The principal of treating obstructive azoospermia is to bypass the obstruction with surgical reconstruction in the excurrent ductal system whenever possible. The most common surgeries for excurrent ductal reconstruction are vasovasostomy (for vasal obstruction) and vasoepididymostomy (for epididymal obstruction). In cases where reconstruction is not feasible, as in most men who have a congenital absence of vas in which the gap defects are usually too large to bridge by reconstruction, surgical retrieval of sperm for assisted reproduction is a feasible treatment option. It should be pointed out, however, that various studies have established that surgical reconstruction is a more cost effective treatment than is upfront assisted reproduction. buy ortho tri-cyclen
Significant advances in microsurgical techniques have resulted in improved success rates for both vasovasostomy and vasoepididymostomy.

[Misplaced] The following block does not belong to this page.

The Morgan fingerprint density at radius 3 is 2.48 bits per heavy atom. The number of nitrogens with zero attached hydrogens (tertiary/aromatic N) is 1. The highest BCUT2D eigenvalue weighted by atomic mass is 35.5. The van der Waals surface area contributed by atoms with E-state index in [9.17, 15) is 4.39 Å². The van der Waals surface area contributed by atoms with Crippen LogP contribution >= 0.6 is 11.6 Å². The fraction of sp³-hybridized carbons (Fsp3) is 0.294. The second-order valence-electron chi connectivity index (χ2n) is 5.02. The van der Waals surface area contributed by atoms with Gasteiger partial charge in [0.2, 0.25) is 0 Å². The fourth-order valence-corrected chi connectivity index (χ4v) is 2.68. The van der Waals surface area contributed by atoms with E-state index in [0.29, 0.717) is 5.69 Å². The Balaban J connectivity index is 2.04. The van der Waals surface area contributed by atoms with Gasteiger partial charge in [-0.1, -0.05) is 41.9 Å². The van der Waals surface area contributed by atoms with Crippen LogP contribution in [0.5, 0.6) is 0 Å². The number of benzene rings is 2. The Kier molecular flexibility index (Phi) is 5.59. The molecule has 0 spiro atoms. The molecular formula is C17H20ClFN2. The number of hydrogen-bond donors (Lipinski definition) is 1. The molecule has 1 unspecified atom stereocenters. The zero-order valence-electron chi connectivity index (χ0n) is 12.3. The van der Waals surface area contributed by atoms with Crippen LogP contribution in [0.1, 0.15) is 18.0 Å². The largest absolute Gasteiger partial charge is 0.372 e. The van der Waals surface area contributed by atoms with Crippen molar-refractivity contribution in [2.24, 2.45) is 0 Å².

In addition to the vasa and epididymides, another common site of obstruction in the excurrent ductal system is the ejaculatory duct. Pathological conditions such as ductal compression by congenital midline cyst of the prostate and seminal vesicle ducts, and various inflammatory conditions involving the prostatic urethra are common etiologies of ejaculatory ductal obstruction. As stated previously, semen biochemical profiles can aid in the diagnosis of ejaculatory duct obstruction. Physical examination looking for palpable midline cysts on prostate examination or dilation of seminal vesicles is generally unyielding. The use of transrectal ultrasound, on the other hand, can reveal dilation of seminal vesicles and the presence of prostatic cysts, suggesting a diagnosis of ejaculatory duct obstruction. Diagnosis can also be confirmed on vasography, which should be done only intraoperatively, in the same setting of attempted reconstruction.